First off, apologies for the very long BB hiatus. Miss P and I were busy becoming Mrs. and Mrs. Now our nuptial celebrations are over and we are in full-on post-wedding depressions, we can focus on FAR more important things – baking.
On our honeymoon, Butch and I consumed our weight in french baked goods. I’m not kidding. I earned every last honeymoon gained pound from pistachio chocolate rolls, nutella and banana crepes, and the incredibly illusive almond croissant. We had one almond croissant in Nice that was life-changing (with respect to pastry, that is). The inner almond-y goo seeped out onto our fingers like sweet, sweet honey as we ate, flakes of puff pastry all of our faces and shirts. It was magic, and I knew that it was the first pastry I’d have to try to replicate when we got back.
Two things to note for this project:
1. These are a LABOR OF LOVE. I made puff pastry from scratch (I didnt realize thats what I was doing until about half the way through by the way) which you can do or not do, but I wanted to be true to our Provencal experience so I cut no corners. Take the time and do the recipe in full over a lazy Saturday afternoon so you have fresh Sunday morning breakfast.
2. It was SO worth it. It really, truly was. Was it like the one we had in Nice? Eh, sort of. But it was a homemade almond croissant from scratch and for that it was all the more special.
“L.O.L.” Almond Croissants (adapted from Poh’s Kitchen)
- 500g plain flour
- 1 tsp dry yeast
- 1 tbs lukewarm whole milk
- 325ml cold water
- 25g unsalted butter, melted
- 1 1/2 tsp salt
- 1/4 cup caster sugar
- 250g unsalted butter, softened
- 1 egg plus 1 egg yolk beaten with 2 tbs milk
Creème Patissiere (Yields about 1 cup)
- 200ml whole milk
- 1/2 vanilla bean, split lengthways and seeds scraped
- 3 egg yolks
- 1/4 cup granulated
- 2 tbs plain flour, sifted
- 20g unsalted butter, diced
Creème d’amande (Yields about 3 cups)
- 150g unsalted butter, softened and diced
- 1 1/4 cups powdered
- 1 1/2 cups almond meal
- 2 tbs cornflour
- 3 egg yolks
- 1 tbsp amaretto liqueur
- 1 cup creème patissiere
- 1 cup water
- 1/2 cup sugar
- flaked almonds, to decorate
- Powdered sugar for dusting
- Place the flour in a large bowl. Make a well in the centre and add the yeast and milk, stirring to dissolve. Wait a few minutes, then add the water and melted butter and combine the ingredients gently with your fingertips. Add the salt and sugar and keep mixing with your fingers until the dough becomes very sticky. (You may need to add a little more water if the dough is not sticky enough.)
- On a lightly floured surface, knead the dough with the palm of your hand, rolling it away from your body, for eight to ten minutes. Do not add any flour during the kneading. Place the dough in a bowl, cover the top with plastic wrap and refrigerate at least 7 hours. It will double in size in the fridge.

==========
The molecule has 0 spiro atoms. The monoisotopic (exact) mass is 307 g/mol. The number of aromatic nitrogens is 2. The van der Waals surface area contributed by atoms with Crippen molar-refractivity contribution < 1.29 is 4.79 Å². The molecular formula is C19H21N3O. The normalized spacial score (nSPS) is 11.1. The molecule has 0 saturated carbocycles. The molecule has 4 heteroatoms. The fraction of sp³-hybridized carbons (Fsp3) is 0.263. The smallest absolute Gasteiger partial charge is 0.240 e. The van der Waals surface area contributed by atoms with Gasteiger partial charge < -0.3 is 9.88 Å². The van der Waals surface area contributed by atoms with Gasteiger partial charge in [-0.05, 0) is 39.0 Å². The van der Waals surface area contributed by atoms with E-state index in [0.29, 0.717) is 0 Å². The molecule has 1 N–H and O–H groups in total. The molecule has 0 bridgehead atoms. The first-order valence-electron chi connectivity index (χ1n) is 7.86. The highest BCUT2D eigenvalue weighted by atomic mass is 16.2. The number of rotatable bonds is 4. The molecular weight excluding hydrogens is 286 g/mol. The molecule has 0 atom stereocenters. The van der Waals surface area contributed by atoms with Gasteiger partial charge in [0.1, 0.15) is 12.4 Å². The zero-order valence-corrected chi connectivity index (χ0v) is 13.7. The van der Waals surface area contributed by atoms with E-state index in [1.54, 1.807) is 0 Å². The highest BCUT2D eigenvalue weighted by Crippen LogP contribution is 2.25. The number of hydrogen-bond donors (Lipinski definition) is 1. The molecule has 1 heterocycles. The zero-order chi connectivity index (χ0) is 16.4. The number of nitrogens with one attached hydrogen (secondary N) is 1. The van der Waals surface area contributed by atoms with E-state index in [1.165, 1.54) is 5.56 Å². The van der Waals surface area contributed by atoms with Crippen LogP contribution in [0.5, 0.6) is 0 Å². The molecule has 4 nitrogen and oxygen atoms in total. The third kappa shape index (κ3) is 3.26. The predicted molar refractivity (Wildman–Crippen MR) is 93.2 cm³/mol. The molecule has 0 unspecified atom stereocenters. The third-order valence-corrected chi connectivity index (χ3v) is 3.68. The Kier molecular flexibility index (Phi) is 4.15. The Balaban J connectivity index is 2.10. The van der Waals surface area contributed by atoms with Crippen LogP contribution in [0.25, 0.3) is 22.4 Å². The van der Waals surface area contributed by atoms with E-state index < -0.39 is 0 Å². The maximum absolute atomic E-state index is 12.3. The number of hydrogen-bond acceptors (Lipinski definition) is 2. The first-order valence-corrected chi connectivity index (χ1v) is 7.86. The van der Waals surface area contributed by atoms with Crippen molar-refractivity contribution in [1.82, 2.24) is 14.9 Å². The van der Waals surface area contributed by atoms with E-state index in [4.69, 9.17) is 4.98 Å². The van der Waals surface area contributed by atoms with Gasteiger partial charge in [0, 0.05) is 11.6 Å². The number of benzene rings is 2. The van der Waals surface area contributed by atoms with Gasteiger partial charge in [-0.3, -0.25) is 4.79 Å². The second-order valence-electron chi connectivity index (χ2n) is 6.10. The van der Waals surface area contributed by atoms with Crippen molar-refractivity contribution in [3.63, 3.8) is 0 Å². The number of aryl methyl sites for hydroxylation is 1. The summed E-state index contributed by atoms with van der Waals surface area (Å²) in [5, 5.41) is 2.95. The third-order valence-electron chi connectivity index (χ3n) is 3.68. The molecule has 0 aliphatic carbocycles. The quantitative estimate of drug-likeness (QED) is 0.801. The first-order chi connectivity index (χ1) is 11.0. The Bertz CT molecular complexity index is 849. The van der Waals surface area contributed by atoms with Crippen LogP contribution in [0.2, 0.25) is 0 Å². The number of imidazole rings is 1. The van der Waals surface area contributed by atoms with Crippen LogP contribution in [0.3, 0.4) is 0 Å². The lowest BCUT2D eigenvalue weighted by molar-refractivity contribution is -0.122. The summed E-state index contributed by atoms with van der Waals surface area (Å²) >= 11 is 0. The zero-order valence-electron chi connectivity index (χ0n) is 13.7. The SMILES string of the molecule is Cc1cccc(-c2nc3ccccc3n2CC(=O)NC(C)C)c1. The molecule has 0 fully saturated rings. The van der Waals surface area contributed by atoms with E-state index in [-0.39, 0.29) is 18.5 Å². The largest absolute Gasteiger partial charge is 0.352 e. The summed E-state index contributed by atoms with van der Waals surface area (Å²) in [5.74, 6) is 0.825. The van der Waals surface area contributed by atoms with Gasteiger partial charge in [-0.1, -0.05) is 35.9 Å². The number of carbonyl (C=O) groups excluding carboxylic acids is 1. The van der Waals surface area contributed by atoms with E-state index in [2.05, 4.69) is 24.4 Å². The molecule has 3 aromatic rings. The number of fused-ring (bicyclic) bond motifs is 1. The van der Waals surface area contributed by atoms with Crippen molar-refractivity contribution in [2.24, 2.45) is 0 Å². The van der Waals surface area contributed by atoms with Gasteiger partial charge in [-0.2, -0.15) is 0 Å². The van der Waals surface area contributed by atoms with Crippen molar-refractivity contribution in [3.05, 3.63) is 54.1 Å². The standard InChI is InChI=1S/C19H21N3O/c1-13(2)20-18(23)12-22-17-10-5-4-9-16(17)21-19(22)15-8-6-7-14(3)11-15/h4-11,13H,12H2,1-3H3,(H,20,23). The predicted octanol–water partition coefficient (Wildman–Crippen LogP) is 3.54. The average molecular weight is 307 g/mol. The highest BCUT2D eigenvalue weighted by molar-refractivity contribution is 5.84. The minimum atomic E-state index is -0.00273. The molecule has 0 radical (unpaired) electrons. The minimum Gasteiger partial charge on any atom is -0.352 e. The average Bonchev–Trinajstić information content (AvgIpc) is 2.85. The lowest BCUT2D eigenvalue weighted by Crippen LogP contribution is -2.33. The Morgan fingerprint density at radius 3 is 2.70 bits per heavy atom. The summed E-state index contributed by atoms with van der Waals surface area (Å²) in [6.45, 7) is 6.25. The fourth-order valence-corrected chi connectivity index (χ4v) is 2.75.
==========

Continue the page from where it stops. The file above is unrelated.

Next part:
- Roll the dough into a rectangle that’s about 1/2 inch thin. Spread half the softened butter over the center third of the sheet. Fold the top third of the dough over the center buttered section. Spread the remaining butter over the folded section, then fold the bottom third over the top.
- Turn the dough 90 degrees so that the folded seams are at the sides. Roll the pastry again to form a large rectangular sheet and fold it in three. Cover in plastic wrap and refrigerate for 45 minutes.
- Repeat the process of folding and refrigerating another 3x.
- Heat the oven to 425F and line a baking tray with baking paper.
- Roll the dough 1/4 inch thick rectangle.Trim the edges, then cut into 12 triangles. Starting from the widest end, roll the triangles up and shape into a crescent.
- Space the croissants out on the baking tray and leave them to rise by about one-third in a draft-free, warm room (65+ degrees ideal) for about an hour.
- When the croissant have risen brush them with the egg wash and bake for ten minutes, or until golden. Do not open the oven door during cooking time. Transfer to a wire rack to cool.
- Make the creème patissiere. Combine the milk and vanilla bean and seeds in a saucepan and bring to the boil. Meanwhile, in a mixing bowl, whisk the egg yolks and sugar until the mixture is fluffy and pale, forming thick ribbons when drizzled from the whisk. Add the flour and mix well. Stir the hot milk into the egg mixture and mix well again. Using a fine sieve, strain the cream mixture back into the saucepan, discarding the vanilla bean and any lumps. Cook on low heat for three to five minutes until the mixture thickens, whisking continuously to prevent the mixture sticking to the pan. Transfer the mixture to a mixing bowl, add the butter, combine well, set aside to cool. Cover the surface of the cream with a layer of plastic wrap to avoid a skin forming.
- To make the creme d’amande, beat the butter, icing sugar, almond meal and cornflour in an electric mixer on medium speed until pale and creamy. Add the egg yolks one by one, mixing well each time.
- Add the liqueur and the creme patissiere, mix well with a wooden spoon to combine. Set aside until required.
- Preheat the oven to 350 degrees. Grease two large baking trays and line with baking paper.
- To make the syrup, place the water and sugar in a small saucepan over medium heat, stirring until the sugar dissolves. Bring to the boil.
- Cut the croissants with a serrated knife and brush generously with the syrup. Spread some cremè d’amande on one half of each of the croissants, put the other half on top and spread on more creme d’amande. Sprinkle the flaked almonds on top.
- Place the croissants on the prepared trays. Lay a sheet of baking paper on top of the croissants, then place an extra tray on top to flatten (almond croissants always cook between two trays.) Bake for 15 to 20 minutes, or until crisp an golden.
- Remove the trays, let the croissants cool down completely, then dust with the icing sugar.